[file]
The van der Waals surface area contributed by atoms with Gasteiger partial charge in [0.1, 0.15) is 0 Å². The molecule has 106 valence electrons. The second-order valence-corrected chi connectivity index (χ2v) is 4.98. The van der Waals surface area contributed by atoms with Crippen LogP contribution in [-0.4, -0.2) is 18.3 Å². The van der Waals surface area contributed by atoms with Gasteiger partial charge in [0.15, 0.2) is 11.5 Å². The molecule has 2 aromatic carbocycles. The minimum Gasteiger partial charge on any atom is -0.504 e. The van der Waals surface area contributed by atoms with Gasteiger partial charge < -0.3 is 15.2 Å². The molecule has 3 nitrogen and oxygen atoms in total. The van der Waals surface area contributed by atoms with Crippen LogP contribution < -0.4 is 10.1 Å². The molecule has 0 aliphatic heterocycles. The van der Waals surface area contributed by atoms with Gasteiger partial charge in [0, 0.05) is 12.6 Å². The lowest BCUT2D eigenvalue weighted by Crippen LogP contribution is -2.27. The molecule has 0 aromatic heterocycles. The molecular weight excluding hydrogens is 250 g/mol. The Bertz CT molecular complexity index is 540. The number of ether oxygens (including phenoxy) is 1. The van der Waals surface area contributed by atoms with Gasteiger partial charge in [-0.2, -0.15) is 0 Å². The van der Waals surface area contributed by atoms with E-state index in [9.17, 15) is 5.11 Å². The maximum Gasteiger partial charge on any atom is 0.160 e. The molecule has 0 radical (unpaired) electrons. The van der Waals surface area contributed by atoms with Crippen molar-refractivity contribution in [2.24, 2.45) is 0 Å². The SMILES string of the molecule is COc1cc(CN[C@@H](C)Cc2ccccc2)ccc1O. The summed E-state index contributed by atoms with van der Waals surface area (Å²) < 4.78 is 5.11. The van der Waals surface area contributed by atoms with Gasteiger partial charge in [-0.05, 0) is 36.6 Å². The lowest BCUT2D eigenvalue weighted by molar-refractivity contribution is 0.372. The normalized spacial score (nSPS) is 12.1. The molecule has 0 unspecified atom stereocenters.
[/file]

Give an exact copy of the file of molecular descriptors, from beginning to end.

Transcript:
The van der Waals surface area contributed by atoms with Gasteiger partial charge in [0.1, 0.15) is 0 Å². The molecule has 106 valence electrons. The second-order valence-corrected chi connectivity index (χ2v) is 4.98. The van der Waals surface area contributed by atoms with Crippen LogP contribution in [-0.4, -0.2) is 18.3 Å². The van der Waals surface area contributed by atoms with Gasteiger partial charge in [0.15, 0.2) is 11.5 Å². The molecule has 2 aromatic carbocycles. The minimum Gasteiger partial charge on any atom is -0.504 e. The van der Waals surface area contributed by atoms with Gasteiger partial charge < -0.3 is 15.2 Å². The molecule has 3 nitrogen and oxygen atoms in total. The van der Waals surface area contributed by atoms with Crippen LogP contribution < -0.4 is 10.1 Å². The molecule has 0 aliphatic heterocycles. The van der Waals surface area contributed by atoms with Gasteiger partial charge in [0, 0.05) is 12.6 Å². The lowest BCUT2D eigenvalue weighted by Crippen LogP contribution is -2.27. The molecule has 0 aromatic heterocycles. The molecular weight excluding hydrogens is 250 g/mol. The Bertz CT molecular complexity index is 540. The number of ether oxygens (including phenoxy) is 1. The van der Waals surface area contributed by atoms with Gasteiger partial charge in [-0.2, -0.15) is 0 Å². The van der Waals surface area contributed by atoms with E-state index in [9.17, 15) is 5.11 Å². The maximum Gasteiger partial charge on any atom is 0.160 e. The molecule has 0 radical (unpaired) electrons. The van der Waals surface area contributed by atoms with Crippen molar-refractivity contribution in [2.24, 2.45) is 0 Å². The SMILES string of the molecule is COc1cc(CN[C@@H](C)Cc2ccccc2)ccc1O. The summed E-state index contributed by atoms with van der Waals surface area (Å²) < 4.78 is 5.11. The van der Waals surface area contributed by atoms with Gasteiger partial charge in [-0.05, 0) is 36.6 Å². The lowest BCUT2D eigenvalue weighted by molar-refractivity contribution is 0.372. The normalized spacial score (nSPS) is 12.1. The molecule has 0 unspecified atom stereocenters.